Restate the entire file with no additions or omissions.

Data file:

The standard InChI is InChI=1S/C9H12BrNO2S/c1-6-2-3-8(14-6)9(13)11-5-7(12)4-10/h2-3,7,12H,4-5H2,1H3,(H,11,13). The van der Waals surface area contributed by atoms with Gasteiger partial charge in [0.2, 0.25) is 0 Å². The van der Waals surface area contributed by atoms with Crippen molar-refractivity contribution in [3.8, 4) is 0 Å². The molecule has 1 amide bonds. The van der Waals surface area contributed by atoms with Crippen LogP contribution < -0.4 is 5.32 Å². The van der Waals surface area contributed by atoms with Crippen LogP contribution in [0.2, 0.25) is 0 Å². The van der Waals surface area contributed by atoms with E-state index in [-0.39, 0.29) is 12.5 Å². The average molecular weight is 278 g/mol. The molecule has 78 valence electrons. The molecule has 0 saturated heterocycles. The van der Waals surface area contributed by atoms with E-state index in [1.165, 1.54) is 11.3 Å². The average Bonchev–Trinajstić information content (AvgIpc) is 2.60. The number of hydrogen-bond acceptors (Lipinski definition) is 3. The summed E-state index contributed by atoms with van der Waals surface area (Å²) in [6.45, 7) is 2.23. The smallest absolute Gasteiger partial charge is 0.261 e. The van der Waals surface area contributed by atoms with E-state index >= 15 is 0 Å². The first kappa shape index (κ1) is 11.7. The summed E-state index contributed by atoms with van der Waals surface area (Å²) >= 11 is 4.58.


The standard InChI is InChI=1S/C9H12BrNO2S/c1-6-2-3-8(14-6)9(13)11-5-7(12)4-10/h2-3,7,12H,4-5H2,1H3,(H,11,13). The van der Waals surface area contributed by atoms with Gasteiger partial charge in [0.2, 0.25) is 0 Å². The van der Waals surface area contributed by atoms with Crippen molar-refractivity contribution in [3.8, 4) is 0 Å². The molecule has 1 amide bonds. The van der Waals surface area contributed by atoms with Crippen LogP contribution < -0.4 is 5.32 Å². The van der Waals surface area contributed by atoms with Crippen LogP contribution in [0.2, 0.25) is 0 Å². The van der Waals surface area contributed by atoms with E-state index in [-0.39, 0.29) is 12.5 Å². The average molecular weight is 278 g/mol. The molecule has 78 valence electrons. The molecule has 0 saturated heterocycles. The van der Waals surface area contributed by atoms with E-state index in [1.165, 1.54) is 11.3 Å². The average Bonchev–Trinajstić information content (AvgIpc) is 2.60. The number of hydrogen-bond acceptors (Lipinski definition) is 3. The summed E-state index contributed by atoms with van der Waals surface area (Å²) in [6.45, 7) is 2.23. The smallest absolute Gasteiger partial charge is 0.261 e. The van der Waals surface area contributed by atoms with E-state index >= 15 is 0 Å². The first kappa shape index (κ1) is 11.7. The summed E-state index contributed by atoms with van der Waals surface area (Å²) >= 11 is 4.58.